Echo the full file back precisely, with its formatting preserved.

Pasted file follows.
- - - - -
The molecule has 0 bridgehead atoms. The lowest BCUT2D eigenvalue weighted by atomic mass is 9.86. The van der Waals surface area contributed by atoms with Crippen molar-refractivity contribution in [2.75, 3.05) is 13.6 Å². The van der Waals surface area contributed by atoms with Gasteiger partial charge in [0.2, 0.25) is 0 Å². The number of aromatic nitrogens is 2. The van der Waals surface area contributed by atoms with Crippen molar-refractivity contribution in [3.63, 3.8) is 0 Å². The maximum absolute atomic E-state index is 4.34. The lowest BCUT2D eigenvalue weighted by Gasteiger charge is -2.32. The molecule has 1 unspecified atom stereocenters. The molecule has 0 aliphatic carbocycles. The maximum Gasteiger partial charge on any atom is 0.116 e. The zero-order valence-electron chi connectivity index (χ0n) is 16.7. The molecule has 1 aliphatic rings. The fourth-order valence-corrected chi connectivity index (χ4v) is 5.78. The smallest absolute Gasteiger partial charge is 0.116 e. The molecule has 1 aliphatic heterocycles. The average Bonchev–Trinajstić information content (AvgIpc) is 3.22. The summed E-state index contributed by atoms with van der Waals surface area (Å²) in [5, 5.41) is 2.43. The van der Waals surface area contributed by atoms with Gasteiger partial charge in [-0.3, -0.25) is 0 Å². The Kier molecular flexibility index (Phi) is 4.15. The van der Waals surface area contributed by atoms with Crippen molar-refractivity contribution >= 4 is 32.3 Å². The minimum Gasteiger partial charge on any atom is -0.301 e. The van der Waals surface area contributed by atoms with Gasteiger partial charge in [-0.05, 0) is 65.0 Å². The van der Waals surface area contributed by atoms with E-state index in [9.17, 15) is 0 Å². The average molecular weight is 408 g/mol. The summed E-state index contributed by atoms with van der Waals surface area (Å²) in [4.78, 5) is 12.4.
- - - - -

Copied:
The molecule has 0 bridgehead atoms. The lowest BCUT2D eigenvalue weighted by atomic mass is 9.86. The van der Waals surface area contributed by atoms with Crippen molar-refractivity contribution in [2.75, 3.05) is 13.6 Å². The van der Waals surface area contributed by atoms with Gasteiger partial charge in [0.2, 0.25) is 0 Å². The number of aromatic nitrogens is 2. The van der Waals surface area contributed by atoms with Crippen molar-refractivity contribution in [3.63, 3.8) is 0 Å². The maximum absolute atomic E-state index is 4.34. The lowest BCUT2D eigenvalue weighted by Gasteiger charge is -2.32. The molecule has 1 unspecified atom stereocenters. The molecule has 0 aliphatic carbocycles. The maximum Gasteiger partial charge on any atom is 0.116 e. The zero-order valence-electron chi connectivity index (χ0n) is 16.7. The molecule has 1 aliphatic rings. The fourth-order valence-corrected chi connectivity index (χ4v) is 5.78. The smallest absolute Gasteiger partial charge is 0.116 e. The molecule has 1 aliphatic heterocycles. The average Bonchev–Trinajstić information content (AvgIpc) is 3.22. The summed E-state index contributed by atoms with van der Waals surface area (Å²) in [5, 5.41) is 2.43. The van der Waals surface area contributed by atoms with Gasteiger partial charge in [-0.3, -0.25) is 0 Å². The Kier molecular flexibility index (Phi) is 4.15. The van der Waals surface area contributed by atoms with Crippen molar-refractivity contribution >= 4 is 32.3 Å². The minimum Gasteiger partial charge on any atom is -0.301 e. The van der Waals surface area contributed by atoms with Gasteiger partial charge in [-0.05, 0) is 65.0 Å². The van der Waals surface area contributed by atoms with E-state index in [9.17, 15) is 0 Å². The average molecular weight is 408 g/mol. The summed E-state index contributed by atoms with van der Waals surface area (Å²) in [4.78, 5) is 12.4.